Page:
Does Mental Health Differ by Ethnicity and Income in Middle-Aged Females?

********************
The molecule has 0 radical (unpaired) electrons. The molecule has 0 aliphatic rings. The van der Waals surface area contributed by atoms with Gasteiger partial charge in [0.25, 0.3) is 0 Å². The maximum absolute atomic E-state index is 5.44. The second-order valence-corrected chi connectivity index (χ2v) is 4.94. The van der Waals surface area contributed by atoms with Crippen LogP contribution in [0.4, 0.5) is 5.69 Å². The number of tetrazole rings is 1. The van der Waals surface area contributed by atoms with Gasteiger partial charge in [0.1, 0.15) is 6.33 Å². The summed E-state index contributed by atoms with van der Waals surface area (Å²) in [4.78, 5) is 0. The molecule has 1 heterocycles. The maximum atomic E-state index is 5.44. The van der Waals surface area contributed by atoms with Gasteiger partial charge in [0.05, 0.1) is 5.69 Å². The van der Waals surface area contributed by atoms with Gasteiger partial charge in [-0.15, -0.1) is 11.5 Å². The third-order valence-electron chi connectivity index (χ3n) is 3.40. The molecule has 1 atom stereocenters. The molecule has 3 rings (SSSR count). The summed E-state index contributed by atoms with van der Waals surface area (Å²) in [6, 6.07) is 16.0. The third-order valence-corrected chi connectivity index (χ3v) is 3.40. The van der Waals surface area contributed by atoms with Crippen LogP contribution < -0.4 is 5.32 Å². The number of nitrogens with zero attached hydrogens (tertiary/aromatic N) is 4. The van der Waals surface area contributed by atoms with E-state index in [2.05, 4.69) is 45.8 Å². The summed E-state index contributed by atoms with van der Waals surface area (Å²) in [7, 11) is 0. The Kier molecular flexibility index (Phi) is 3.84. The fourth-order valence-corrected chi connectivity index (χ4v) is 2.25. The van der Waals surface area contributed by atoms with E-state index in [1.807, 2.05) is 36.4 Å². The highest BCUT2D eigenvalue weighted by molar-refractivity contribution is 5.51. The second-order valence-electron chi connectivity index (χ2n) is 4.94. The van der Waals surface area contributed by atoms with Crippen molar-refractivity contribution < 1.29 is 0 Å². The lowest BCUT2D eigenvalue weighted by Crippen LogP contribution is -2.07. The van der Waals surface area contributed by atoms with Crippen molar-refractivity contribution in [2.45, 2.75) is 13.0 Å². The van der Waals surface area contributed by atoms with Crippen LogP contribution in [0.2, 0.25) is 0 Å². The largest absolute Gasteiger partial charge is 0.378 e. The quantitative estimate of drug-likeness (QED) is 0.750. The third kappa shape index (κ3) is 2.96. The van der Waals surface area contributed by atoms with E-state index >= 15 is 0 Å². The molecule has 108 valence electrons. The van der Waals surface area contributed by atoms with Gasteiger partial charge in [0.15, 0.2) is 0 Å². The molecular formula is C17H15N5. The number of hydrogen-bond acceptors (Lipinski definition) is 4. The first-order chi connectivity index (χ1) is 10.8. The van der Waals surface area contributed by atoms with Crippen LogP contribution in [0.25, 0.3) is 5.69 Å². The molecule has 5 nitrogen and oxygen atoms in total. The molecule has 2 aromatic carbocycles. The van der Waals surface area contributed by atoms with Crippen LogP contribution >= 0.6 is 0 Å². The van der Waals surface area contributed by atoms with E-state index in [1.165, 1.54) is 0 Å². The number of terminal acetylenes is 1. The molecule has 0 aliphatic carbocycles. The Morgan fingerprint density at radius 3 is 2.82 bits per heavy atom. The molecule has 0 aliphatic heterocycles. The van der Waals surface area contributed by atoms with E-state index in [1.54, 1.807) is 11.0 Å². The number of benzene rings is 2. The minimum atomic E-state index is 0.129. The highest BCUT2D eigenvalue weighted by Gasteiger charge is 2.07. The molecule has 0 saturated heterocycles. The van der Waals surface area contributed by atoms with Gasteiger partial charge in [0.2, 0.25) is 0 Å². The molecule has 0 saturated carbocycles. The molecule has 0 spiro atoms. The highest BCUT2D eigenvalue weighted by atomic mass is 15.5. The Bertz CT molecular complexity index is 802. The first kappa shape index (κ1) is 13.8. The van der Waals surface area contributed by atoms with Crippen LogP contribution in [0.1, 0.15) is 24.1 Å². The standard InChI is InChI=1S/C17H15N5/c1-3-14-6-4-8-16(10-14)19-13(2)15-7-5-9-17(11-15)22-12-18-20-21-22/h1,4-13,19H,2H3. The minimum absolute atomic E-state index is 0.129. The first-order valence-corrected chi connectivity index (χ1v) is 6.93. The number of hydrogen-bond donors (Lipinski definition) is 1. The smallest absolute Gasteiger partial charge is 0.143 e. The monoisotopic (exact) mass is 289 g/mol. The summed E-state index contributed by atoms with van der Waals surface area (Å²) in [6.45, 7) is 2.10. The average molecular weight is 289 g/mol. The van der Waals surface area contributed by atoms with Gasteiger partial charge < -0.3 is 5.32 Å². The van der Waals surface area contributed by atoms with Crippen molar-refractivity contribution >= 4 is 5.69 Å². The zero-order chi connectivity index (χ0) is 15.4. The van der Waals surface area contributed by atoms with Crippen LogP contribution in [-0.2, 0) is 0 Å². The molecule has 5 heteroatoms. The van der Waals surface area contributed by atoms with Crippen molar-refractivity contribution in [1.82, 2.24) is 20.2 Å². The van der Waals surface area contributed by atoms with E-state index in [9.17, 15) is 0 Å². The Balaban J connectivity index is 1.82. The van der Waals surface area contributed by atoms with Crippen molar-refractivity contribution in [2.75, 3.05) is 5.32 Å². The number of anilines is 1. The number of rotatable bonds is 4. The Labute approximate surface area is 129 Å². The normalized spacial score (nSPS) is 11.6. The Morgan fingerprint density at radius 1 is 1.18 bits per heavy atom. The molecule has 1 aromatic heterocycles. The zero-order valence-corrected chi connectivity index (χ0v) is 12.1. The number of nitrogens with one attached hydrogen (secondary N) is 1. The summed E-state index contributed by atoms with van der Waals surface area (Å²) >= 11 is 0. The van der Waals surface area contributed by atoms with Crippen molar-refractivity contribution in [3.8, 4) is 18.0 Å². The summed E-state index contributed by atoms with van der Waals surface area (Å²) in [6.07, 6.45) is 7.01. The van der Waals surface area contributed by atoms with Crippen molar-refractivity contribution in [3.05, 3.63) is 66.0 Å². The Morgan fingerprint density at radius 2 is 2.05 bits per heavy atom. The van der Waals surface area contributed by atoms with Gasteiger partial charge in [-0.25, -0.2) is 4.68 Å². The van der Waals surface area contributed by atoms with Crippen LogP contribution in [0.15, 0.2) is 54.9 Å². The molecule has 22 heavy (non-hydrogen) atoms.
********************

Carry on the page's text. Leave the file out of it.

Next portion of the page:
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Abstract Purpose: There is conflicting research surrounding how mental health in middle-aged women differs by ethnicity and income. Therefore, the purpose of this study was to examine whether mental health differs by ethnicity and income in middle-aged women in the general population. Methods: This cross-sectional analysis used 2016 BRFSS data for middle-aged women from Alabama (N=1455), Mississippi (N=1082), North Carolina (N=1215), South Carolina (N=2277), and Tennessee (N=1263). Ordered logistic regression analysis by state was used to assess the relationship between mental health and ethnicity and income, while controlling for age, marital status, educational level, employment status, physical health status, tobacco use, and alcohol use. Results: About half of the middle-aged women reported low to moderate mental health (39-48%), half to most reported being white (52-81%), and about half reported an income of less than 50,000 per year (52-67%). The results of this study indicated that mental health did not differ significantly by income, but did differ significantly by ethnicity after controlling for health-related and demographic factors. In addition, mental health was consistently and significantly related to age, tobacco use, and physical health. Conclusion: Overall, ethnicity was found to be related to mental health in general population samples of middle-aged women ages 40-64; however, income was not found to be related to mental health. Limitations of this study include underrepresentation of particular ethnicities and a lack of more in-depth measures that may affect mental health. Providers can expect a moderate (38-45%) proportion of patients with low to moderate mental health. It is recommended that practitioners in a primary care setting screen all middle-aged women for mental health; taking special care to screen white patients, smokers, those with low to moderate physical health, and those under the age of 55. It is recommended that providers treat, educate, and refer these patients as necessary.